If the U.S. is able to achieve these goals, between 4 and 5 million new jobs will be created. Additionally, the U.S. will have cleaner air through reduced urban smog and pollution in the atmosphere. This plan will also bring new technologies to the market and help to save consumer expenditures while reducing dependency on oil from Middle East such as Saudi Arabia. These changes will produce $700 billion in new economic activity annually and reduce CO2 emissions by 1 billion tons. So far, the U.S. is on track to procure 24 percent of its energy from renewable sources by 2025 (25x’25 Initiative 2018).
The Regional Greenhouse Gas Initiative (RGGI) implemented in 2009, is the first mandatory market-based program in the United States to reduce GHG emissions from power plants. It is a cooperative effort among Connecticut, Delaware, Maine, Maryland, Massachusetts, New Hampshire, New York, Rhode Island, Vermont, and New Jersey (RGGI 2018).
The program limits how much CO2 power plants can legally produce and requires them to pay a fee which is proportional to the amount of CO2 they produce. Furthermore, RGGI requires that states use the money to invest in the most feasible renewable energy and energy efficiency projects in their states. This usually includes customer rebates and efficiency projects. The system provides incentives for power plants to become more efficient while simultaneously creating jobs and infrastructure for renewable energy production.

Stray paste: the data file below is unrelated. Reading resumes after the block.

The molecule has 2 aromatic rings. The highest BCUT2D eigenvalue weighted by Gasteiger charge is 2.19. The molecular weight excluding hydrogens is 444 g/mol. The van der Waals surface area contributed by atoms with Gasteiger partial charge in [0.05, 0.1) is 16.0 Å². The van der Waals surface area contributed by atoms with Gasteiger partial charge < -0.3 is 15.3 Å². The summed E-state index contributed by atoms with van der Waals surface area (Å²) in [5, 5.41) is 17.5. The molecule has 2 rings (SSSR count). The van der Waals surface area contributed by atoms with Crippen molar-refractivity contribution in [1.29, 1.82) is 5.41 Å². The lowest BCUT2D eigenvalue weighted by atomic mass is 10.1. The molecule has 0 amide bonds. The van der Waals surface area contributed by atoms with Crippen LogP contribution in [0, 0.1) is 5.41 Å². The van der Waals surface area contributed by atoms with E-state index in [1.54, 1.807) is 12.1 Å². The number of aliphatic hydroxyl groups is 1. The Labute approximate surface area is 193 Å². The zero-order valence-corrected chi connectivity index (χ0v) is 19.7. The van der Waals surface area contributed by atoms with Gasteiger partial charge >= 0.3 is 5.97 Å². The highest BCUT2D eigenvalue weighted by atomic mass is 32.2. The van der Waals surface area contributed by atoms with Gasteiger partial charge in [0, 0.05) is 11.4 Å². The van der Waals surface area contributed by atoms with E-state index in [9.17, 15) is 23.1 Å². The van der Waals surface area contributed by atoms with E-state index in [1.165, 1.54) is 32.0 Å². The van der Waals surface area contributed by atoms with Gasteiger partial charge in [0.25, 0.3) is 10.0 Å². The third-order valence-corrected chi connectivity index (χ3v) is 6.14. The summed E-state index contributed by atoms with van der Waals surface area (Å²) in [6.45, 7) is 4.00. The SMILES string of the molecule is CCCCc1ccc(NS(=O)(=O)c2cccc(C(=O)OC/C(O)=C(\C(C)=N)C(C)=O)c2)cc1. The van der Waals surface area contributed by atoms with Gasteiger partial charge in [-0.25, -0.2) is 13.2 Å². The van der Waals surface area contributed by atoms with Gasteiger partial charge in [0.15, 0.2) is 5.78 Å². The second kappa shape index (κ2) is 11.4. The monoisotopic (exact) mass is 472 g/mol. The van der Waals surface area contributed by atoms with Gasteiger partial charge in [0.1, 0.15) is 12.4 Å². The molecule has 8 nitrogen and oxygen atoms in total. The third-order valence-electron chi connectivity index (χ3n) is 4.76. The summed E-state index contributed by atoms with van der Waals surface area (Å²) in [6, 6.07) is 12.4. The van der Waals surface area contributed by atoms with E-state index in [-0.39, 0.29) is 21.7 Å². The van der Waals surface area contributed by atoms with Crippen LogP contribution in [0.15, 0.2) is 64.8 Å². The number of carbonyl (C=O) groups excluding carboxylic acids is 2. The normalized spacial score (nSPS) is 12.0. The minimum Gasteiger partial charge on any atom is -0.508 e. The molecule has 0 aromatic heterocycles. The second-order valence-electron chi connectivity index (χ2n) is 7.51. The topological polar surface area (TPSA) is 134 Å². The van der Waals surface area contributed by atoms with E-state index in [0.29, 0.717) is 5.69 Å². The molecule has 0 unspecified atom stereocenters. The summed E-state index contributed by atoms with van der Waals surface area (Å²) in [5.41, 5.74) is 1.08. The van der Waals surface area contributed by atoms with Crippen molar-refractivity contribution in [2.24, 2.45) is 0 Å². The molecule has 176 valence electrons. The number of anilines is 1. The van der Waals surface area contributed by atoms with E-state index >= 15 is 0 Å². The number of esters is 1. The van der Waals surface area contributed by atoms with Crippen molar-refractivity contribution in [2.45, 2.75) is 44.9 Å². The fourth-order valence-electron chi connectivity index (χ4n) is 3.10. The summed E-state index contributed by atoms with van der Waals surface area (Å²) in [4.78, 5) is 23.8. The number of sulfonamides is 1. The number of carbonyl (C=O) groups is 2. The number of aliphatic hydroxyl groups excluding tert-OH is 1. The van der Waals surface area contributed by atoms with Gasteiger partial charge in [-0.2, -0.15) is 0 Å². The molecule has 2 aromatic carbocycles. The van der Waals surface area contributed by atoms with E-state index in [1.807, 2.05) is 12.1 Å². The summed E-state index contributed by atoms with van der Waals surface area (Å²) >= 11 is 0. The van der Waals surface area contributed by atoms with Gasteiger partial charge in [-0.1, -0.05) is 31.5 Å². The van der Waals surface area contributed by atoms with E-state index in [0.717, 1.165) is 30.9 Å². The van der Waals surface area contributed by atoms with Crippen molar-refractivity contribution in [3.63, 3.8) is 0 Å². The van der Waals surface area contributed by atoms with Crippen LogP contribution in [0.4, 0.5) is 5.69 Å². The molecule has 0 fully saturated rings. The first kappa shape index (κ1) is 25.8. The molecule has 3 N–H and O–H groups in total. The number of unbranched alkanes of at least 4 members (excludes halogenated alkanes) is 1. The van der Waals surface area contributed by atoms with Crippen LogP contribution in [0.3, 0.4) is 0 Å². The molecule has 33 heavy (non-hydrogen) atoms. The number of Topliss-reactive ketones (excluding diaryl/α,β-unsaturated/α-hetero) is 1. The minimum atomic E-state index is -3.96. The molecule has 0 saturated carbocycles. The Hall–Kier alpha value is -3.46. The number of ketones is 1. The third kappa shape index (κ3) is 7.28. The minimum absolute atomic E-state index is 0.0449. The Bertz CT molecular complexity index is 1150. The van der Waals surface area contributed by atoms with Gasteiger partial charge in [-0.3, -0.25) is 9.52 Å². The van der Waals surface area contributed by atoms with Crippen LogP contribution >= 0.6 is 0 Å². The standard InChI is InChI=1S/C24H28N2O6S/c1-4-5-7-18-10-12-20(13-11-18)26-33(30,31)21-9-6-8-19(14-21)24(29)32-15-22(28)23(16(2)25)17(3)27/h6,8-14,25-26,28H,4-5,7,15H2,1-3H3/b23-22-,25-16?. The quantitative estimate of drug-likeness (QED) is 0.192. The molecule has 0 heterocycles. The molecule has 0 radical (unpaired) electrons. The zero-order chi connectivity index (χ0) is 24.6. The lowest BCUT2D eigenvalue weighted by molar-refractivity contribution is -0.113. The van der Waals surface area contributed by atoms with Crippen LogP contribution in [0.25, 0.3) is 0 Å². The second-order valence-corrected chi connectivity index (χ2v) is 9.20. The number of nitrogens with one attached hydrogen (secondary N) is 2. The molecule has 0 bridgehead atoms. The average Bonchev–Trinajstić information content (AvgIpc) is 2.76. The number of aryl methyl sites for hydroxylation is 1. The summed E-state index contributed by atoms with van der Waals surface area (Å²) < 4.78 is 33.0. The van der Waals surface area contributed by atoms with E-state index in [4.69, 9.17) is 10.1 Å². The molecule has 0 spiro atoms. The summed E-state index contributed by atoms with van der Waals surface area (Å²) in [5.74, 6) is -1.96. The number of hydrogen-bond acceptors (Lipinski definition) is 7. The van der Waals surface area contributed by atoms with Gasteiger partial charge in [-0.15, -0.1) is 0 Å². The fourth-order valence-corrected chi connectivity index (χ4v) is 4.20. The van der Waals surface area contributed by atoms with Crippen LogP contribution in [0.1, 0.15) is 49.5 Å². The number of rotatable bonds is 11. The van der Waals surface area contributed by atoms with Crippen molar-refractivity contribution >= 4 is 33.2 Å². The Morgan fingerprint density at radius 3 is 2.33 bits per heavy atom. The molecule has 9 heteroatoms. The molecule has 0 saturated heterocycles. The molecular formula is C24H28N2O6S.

To craft a viable plan, RGGI had to ensure that the economic damage of lost power plant revenue (caused by limiting CO2 production and charging fees) was offset by the stimulation of the economy in the form of new energy-efficient projects (RGGI 2018). There has been $3 billion worth of economic growth due to RGGI since it officially began in 2009 and because of RGGI, public health concerns have been alleviated (especially in low income communities). Further, the price of electricity has fallen, and nearly 30,000 job-years have been created. These results incentivize states to remain in the agreement (Ropeik 2018).
The RGGI cap represents a budget for CO2 emissions from the power sector among the participating states. In short, the states gave themselves until 2014 to reach a cap of 91 million short tons of CO2 released into the atmosphere. The plan then was from 2015 to 2020 the cap was to decline by 2.5 percent every year (RGGI 2013).